St Winnoc

Abbot (entered heaven this day around 717)

Dear Wilma,

I think you will find much more peace if you stop complaining about having to work to help pay for your school.  Let’s be realistic, first of all, then super-realistic.  Being realistic, you have to admit that most of your friends who don’t have to work to help pay for their school actually end up wasting a lot of time.  They take things for granted (most of them), and use their time and their resources irresponsibly, carelessly.  It’s human nature, so we need not be surprised (although you should do you best to help them take better advantage of their situation – for their own good and the good of the Kingdom).  And if you were in their position, you would probably end up wasting time too (although I would be here to prod you if you did).  Being super-realistic, however, I would like to remind you that our Lord and his Mother had to work as well.  They worked hard.  When Jesus was your age he worked full time.  So there must be some supernatural value in it.  If you are willing to prayerfully delve into the example of Christ, I am sure the Holy Spirit will give your soul plenty of light and strength in this regard.  Besides, hard work, physical labor done well, has been one of the saints’ favorite ways of winning hearts to God, so you have a wonderful chance to follow in their footsteps.  Take today’s saint for example.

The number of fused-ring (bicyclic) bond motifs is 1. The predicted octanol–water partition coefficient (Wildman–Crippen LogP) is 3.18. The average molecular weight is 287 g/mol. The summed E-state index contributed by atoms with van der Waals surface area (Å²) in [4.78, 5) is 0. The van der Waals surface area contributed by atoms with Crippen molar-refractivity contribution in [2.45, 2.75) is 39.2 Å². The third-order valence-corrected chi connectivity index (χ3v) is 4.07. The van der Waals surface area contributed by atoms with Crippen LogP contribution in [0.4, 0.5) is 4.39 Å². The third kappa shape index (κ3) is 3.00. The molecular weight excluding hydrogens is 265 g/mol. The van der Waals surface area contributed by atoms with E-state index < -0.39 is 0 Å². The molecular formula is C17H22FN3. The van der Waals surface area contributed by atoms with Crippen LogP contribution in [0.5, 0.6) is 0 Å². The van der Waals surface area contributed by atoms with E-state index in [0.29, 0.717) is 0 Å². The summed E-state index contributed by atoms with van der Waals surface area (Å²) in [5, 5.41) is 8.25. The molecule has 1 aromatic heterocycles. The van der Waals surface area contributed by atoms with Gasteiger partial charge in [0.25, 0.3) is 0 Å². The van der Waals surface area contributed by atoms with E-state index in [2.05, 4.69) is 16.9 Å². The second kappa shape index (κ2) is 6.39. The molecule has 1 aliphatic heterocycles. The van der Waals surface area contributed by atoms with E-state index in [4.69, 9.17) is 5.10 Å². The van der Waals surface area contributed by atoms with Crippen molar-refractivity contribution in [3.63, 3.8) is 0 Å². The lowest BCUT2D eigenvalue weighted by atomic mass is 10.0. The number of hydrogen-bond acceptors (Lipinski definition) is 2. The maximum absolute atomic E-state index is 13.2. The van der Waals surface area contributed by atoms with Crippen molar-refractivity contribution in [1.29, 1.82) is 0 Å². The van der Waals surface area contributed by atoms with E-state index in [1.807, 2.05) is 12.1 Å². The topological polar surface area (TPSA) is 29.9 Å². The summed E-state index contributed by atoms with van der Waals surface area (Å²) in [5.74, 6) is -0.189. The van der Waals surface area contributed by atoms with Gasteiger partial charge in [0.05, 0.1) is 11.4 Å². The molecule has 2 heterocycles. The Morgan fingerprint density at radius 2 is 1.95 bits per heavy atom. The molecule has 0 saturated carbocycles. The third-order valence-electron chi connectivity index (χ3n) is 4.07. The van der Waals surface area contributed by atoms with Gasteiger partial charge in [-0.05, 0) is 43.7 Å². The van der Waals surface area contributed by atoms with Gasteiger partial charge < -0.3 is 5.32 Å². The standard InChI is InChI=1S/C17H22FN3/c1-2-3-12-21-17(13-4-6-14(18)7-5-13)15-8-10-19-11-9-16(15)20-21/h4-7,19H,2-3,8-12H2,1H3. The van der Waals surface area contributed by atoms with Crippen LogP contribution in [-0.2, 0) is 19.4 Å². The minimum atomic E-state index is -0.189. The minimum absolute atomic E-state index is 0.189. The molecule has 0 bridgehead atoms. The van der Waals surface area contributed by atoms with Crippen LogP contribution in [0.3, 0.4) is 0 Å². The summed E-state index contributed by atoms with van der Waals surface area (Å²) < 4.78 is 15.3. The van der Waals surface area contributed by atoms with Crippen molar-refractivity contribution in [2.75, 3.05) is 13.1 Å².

Winnoc was a British fellow.  As a young man he and a few friends took a trip to a newly founded monastery.  They went out of youthful curiosity, but the diligence and joy of the monks fired them with a desire to take the habit as well.  Soon Winnoc “shone like a morning star among the 150 monks who inhabited that sanctuary” as one biographer has put it.  When the monastery outgrew itself, St Winnoc was given charge of his original companions and sent to set up camp at a location farther out, in an area that was largely unevangelized.  They arrived, rolled up their sleeves, and when they weren’t praying, eating, or sleeping, they were working hard – physical labor, mind you, building up their church and their cells, plus a hospital for the sick and abandoned of the countryside.  Soon the monastery became a missionary headquarters, spreading Christ’s Kingdom throughout the region.  Besides his miracles, Winnoc’s most effective tactic for winning over the locals was serving them by his work.  Even when he was an old man he worked hard; the young neophytes used to sneak around the barns to catch a glimpse of the gray-haired saint plugging away at the hand-mill or repairing things.

So you see, my dear niece, realistically, having to work is a blessing, and supernaturally speaking you are in excellent company as you toil away among the pots and pans.  Don’t let the devil try and convince you otherwise.

God bless,

Uncle Eddy

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